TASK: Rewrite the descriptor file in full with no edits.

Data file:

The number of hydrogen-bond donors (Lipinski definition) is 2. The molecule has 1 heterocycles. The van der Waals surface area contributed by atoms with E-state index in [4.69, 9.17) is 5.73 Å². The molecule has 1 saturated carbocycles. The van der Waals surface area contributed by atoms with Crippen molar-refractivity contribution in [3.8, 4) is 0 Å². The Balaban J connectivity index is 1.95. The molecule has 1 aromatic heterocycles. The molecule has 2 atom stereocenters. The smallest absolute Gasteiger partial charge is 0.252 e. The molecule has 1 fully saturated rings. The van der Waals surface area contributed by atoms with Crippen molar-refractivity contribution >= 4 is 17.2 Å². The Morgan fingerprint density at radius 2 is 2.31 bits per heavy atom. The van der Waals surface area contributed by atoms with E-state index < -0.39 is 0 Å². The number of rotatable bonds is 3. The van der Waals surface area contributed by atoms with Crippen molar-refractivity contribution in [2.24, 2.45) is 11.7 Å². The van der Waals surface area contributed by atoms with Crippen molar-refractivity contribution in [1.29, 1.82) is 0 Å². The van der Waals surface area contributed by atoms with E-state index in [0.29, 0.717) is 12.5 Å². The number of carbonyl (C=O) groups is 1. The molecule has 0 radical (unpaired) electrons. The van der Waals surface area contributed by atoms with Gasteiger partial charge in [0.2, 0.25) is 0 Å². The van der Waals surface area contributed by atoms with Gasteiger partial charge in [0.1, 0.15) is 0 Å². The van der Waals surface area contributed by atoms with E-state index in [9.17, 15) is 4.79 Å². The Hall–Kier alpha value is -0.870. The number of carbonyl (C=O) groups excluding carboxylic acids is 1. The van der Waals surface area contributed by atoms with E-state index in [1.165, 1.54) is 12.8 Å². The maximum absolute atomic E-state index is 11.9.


The number of hydrogen-bond donors (Lipinski definition) is 2. The molecule has 1 heterocycles. The van der Waals surface area contributed by atoms with E-state index in [4.69, 9.17) is 5.73 Å². The molecule has 1 saturated carbocycles. The van der Waals surface area contributed by atoms with Crippen molar-refractivity contribution in [3.8, 4) is 0 Å². The Balaban J connectivity index is 1.95. The molecule has 1 aromatic heterocycles. The molecule has 2 atom stereocenters. The smallest absolute Gasteiger partial charge is 0.252 e. The molecule has 1 fully saturated rings. The van der Waals surface area contributed by atoms with Crippen molar-refractivity contribution >= 4 is 17.2 Å². The Morgan fingerprint density at radius 2 is 2.31 bits per heavy atom. The van der Waals surface area contributed by atoms with E-state index < -0.39 is 0 Å². The number of rotatable bonds is 3. The van der Waals surface area contributed by atoms with Crippen molar-refractivity contribution in [2.24, 2.45) is 11.7 Å². The van der Waals surface area contributed by atoms with Crippen molar-refractivity contribution in [1.29, 1.82) is 0 Å². The van der Waals surface area contributed by atoms with E-state index in [0.29, 0.717) is 12.5 Å². The number of carbonyl (C=O) groups is 1. The molecule has 0 radical (unpaired) electrons. The van der Waals surface area contributed by atoms with Gasteiger partial charge in [0.2, 0.25) is 0 Å². The van der Waals surface area contributed by atoms with Gasteiger partial charge in [0.1, 0.15) is 0 Å². The van der Waals surface area contributed by atoms with E-state index in [9.17, 15) is 4.79 Å². The Hall–Kier alpha value is -0.870. The number of carbonyl (C=O) groups excluding carboxylic acids is 1. The van der Waals surface area contributed by atoms with E-state index in [1.165, 1.54) is 12.8 Å². The maximum absolute atomic E-state index is 11.9.